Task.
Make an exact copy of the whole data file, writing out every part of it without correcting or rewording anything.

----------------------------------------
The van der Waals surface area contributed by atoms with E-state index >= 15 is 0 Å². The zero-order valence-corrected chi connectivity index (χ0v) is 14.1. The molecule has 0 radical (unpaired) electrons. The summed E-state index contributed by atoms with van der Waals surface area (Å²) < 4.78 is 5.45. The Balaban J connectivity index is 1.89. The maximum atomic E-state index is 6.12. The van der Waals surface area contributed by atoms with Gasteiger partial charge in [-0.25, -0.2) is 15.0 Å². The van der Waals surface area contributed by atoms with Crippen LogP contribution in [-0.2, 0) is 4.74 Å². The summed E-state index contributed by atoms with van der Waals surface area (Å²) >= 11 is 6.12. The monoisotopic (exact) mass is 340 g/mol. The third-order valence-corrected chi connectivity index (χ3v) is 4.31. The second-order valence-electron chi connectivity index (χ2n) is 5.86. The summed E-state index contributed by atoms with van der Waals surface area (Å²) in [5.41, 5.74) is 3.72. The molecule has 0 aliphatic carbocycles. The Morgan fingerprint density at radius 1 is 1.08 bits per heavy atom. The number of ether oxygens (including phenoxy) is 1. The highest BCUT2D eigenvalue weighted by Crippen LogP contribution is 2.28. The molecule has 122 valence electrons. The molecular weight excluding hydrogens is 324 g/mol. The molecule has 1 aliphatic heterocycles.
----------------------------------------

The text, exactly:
The van der Waals surface area contributed by atoms with E-state index >= 15 is 0 Å². The zero-order valence-corrected chi connectivity index (χ0v) is 14.1. The molecule has 0 radical (unpaired) electrons. The summed E-state index contributed by atoms with van der Waals surface area (Å²) < 4.78 is 5.45. The Balaban J connectivity index is 1.89. The maximum atomic E-state index is 6.12. The van der Waals surface area contributed by atoms with Gasteiger partial charge in [-0.25, -0.2) is 15.0 Å². The van der Waals surface area contributed by atoms with Crippen LogP contribution in [-0.2, 0) is 4.74 Å². The summed E-state index contributed by atoms with van der Waals surface area (Å²) >= 11 is 6.12. The monoisotopic (exact) mass is 340 g/mol. The third-order valence-corrected chi connectivity index (χ3v) is 4.31. The second-order valence-electron chi connectivity index (χ2n) is 5.86. The summed E-state index contributed by atoms with van der Waals surface area (Å²) in [5.41, 5.74) is 3.72. The molecule has 0 aliphatic carbocycles. The Morgan fingerprint density at radius 1 is 1.08 bits per heavy atom. The number of ether oxygens (including phenoxy) is 1. The highest BCUT2D eigenvalue weighted by Crippen LogP contribution is 2.28. The molecule has 122 valence electrons. The molecular weight excluding hydrogens is 324 g/mol. The molecule has 1 aliphatic heterocycles.